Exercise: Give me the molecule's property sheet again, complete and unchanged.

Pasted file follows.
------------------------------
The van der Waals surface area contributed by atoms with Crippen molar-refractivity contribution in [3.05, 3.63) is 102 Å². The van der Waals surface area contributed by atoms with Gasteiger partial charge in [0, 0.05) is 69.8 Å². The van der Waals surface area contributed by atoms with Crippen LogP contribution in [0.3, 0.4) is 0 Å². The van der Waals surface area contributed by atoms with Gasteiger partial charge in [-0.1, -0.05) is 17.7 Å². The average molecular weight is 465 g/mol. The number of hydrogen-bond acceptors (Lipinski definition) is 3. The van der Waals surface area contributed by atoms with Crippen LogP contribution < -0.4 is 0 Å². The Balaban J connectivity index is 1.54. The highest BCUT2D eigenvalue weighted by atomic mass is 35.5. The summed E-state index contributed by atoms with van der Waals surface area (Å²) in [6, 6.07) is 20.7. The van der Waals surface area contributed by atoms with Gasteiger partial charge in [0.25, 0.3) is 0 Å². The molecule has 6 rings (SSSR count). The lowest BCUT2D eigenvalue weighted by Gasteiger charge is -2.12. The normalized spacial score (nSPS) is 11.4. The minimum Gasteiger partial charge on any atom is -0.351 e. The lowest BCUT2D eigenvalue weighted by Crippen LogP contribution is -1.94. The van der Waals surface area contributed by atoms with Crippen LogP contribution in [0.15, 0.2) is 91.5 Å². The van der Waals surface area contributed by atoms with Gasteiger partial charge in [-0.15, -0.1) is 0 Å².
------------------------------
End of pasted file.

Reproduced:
The van der Waals surface area contributed by atoms with Crippen molar-refractivity contribution in [3.05, 3.63) is 102 Å². The van der Waals surface area contributed by atoms with Gasteiger partial charge in [0, 0.05) is 69.8 Å². The van der Waals surface area contributed by atoms with Crippen LogP contribution in [0.3, 0.4) is 0 Å². The van der Waals surface area contributed by atoms with Gasteiger partial charge in [-0.1, -0.05) is 17.7 Å². The average molecular weight is 465 g/mol. The number of hydrogen-bond acceptors (Lipinski definition) is 3. The van der Waals surface area contributed by atoms with Crippen LogP contribution < -0.4 is 0 Å². The Balaban J connectivity index is 1.54. The highest BCUT2D eigenvalue weighted by atomic mass is 35.5. The summed E-state index contributed by atoms with van der Waals surface area (Å²) in [6, 6.07) is 20.7. The van der Waals surface area contributed by atoms with Gasteiger partial charge in [0.25, 0.3) is 0 Å². The molecule has 6 rings (SSSR count). The lowest BCUT2D eigenvalue weighted by Gasteiger charge is -2.12. The normalized spacial score (nSPS) is 11.4. The minimum Gasteiger partial charge on any atom is -0.351 e. The lowest BCUT2D eigenvalue weighted by Crippen LogP contribution is -1.94. The van der Waals surface area contributed by atoms with Crippen LogP contribution in [0.15, 0.2) is 91.5 Å². The van der Waals surface area contributed by atoms with Gasteiger partial charge in [-0.15, -0.1) is 0 Å².